There are a couple RPC-style libraries floating around on GitHub, but not sure if they would be considered idiomatic. If you're looking for something bidirectional - perhaps something like is appropriate. But I find to be a natural and idiomatic strategy for integrating client/server data.


Why does using a transient here doesn't make any difference in performance? It's similar to this example

(defn unrolled-2 [v2]
  (loop [idx 0 agg (transient [])]
    (if (< idx (- (count v2) 7))
      (recur (inc idx)
             (if (> 1000 (- (nth v2 (+ idx 7)) (nth v2 idx)))
               (conj! agg idx)
      (persistent! agg))))


I'm passing this input FWIW (def times-v (into [] (take 1e6) (iterate #(+ % (rand-int 1000)) 0)))


maybe boxed math swamps the difference


a) how big is v2 and how did you test? (the jvm often requires some warmup to see improvement) b) you may be dominated by the boxed math here rather than by the collection batching. many of the math ops here will end up being boxed math, which is ~100x slower than primitive math. count and nth will return boxed numbers here. if you use long to cast the result of count and (set! *unchecked-math* true) , that may help a bit


agg is a coll, so the final objects are going to be boxed regardless


you could also (set! *unchecked-math* :warn-on-boxed) to see additional warnings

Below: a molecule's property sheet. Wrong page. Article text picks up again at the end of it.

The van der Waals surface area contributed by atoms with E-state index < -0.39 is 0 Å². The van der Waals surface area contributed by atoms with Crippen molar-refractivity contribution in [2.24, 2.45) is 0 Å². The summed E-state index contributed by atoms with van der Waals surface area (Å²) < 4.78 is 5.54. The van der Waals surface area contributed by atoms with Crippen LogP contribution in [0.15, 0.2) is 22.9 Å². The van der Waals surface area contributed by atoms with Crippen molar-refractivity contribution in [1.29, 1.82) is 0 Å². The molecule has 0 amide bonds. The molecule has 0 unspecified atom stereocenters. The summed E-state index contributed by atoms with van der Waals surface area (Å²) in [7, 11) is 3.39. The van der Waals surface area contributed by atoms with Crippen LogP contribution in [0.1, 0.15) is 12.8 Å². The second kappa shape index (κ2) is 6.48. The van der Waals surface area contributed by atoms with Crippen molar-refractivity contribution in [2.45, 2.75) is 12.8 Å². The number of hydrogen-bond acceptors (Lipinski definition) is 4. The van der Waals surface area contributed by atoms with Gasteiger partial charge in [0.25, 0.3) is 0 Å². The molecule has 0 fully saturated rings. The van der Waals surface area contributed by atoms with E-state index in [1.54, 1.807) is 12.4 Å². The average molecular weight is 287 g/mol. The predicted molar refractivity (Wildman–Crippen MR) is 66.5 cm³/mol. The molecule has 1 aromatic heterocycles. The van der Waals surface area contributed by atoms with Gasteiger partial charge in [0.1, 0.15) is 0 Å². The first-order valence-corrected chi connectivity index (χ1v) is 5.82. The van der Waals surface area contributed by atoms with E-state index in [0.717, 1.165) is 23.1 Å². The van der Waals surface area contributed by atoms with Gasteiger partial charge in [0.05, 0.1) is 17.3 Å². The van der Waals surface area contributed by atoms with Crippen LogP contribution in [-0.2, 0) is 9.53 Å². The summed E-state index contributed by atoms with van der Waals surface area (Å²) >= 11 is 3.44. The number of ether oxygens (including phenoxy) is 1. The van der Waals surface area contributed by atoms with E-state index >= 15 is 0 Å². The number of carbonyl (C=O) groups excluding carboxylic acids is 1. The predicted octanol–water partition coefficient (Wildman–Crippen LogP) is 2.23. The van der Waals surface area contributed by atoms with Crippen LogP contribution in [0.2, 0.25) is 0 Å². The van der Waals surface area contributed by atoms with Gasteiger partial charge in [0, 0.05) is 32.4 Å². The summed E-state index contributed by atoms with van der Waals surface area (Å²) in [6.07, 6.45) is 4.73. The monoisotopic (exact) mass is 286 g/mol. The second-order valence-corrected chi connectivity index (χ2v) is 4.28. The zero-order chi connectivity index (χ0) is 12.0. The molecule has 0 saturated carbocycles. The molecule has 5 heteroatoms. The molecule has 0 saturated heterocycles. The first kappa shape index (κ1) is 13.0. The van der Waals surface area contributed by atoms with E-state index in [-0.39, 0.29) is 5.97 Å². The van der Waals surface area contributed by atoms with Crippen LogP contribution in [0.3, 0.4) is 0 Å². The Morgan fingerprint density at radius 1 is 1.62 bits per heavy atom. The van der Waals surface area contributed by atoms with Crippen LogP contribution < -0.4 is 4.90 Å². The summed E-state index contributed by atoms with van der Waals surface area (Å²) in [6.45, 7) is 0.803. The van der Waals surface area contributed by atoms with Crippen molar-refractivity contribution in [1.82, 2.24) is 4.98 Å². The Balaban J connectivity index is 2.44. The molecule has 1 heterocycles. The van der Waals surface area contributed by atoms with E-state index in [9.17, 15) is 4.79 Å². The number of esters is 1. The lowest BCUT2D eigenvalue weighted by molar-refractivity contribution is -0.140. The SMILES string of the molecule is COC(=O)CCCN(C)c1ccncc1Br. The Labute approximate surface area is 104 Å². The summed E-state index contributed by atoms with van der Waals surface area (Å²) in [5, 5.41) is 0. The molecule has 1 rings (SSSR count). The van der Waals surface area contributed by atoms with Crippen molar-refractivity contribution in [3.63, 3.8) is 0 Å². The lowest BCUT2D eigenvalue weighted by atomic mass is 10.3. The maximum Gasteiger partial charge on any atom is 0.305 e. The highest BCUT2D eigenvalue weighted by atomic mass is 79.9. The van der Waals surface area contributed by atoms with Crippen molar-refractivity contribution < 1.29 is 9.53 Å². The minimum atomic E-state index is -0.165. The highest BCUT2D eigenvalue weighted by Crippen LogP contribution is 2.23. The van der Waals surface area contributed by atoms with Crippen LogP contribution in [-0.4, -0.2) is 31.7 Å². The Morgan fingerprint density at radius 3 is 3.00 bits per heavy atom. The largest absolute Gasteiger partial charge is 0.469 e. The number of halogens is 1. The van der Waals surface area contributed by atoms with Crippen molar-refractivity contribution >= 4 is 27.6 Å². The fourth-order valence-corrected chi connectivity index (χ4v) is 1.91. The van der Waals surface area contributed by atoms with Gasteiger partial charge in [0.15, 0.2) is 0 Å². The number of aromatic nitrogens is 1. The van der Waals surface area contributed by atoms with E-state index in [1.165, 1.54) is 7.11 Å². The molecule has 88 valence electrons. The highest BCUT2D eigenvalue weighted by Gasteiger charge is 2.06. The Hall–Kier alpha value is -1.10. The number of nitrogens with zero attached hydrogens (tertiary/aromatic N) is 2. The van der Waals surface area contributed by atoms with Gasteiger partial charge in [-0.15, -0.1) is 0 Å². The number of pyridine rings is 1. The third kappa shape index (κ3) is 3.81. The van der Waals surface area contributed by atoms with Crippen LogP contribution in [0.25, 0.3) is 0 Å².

the second - is going to be boxed math as well as the nth results will be boxed


thanks, is a example from a blog that I was trying to make fast without using arrays


well, you're never going to approach arrays, where the numbers can stay primitive without being boxed


you can use vector-of to store primitives, but the generic Clojure collection interfaces to get things in and out all require boxing and that's necessarily going to be a lot of overhead. transients helps a little, but I suspect the boxing/boxed math/unboxing costs are the worst of it.


some day (maybe Java 18?) we'll get and that will open some new options


or I guess is the part that will likely matter to us


could potentially be a huge boost to Clojure default performance


having connection issues... so that's something coming before valhalla?


anyway, now I'm curious to create a Java version with arraylist to see the overhead of the persistent collection


it's part of valhalla


if I understand correctly


if it is the unchecked math stuff, then you won't be measuring the "overhead" of a persistent collection, you'll be measuring the speed of math with and without having to do dispatch to determine the types of the operands


the point is, when you call a function like nth it returns an Object so when you do math on it there is extra code to execute (type tests boxing/unboxing. etc)


Hello everyone Is there a way to get the full name of a namespace from its alias?

  (:require [app.x.y.z :as z]))

(? 'z)
;; => app.x.y.z
(type (? 'z))
;; => clojure.lang.Symbol


I want to generate dynamically some names of specs to call them (s/valid? (? 'z (name key)) data)


(get (ns-aliases *ns*) 'z)


  (:require [clojure.string :as str]))

(get (ns-aliases *ns*) 'str)
;; => #namespace[clojure.string]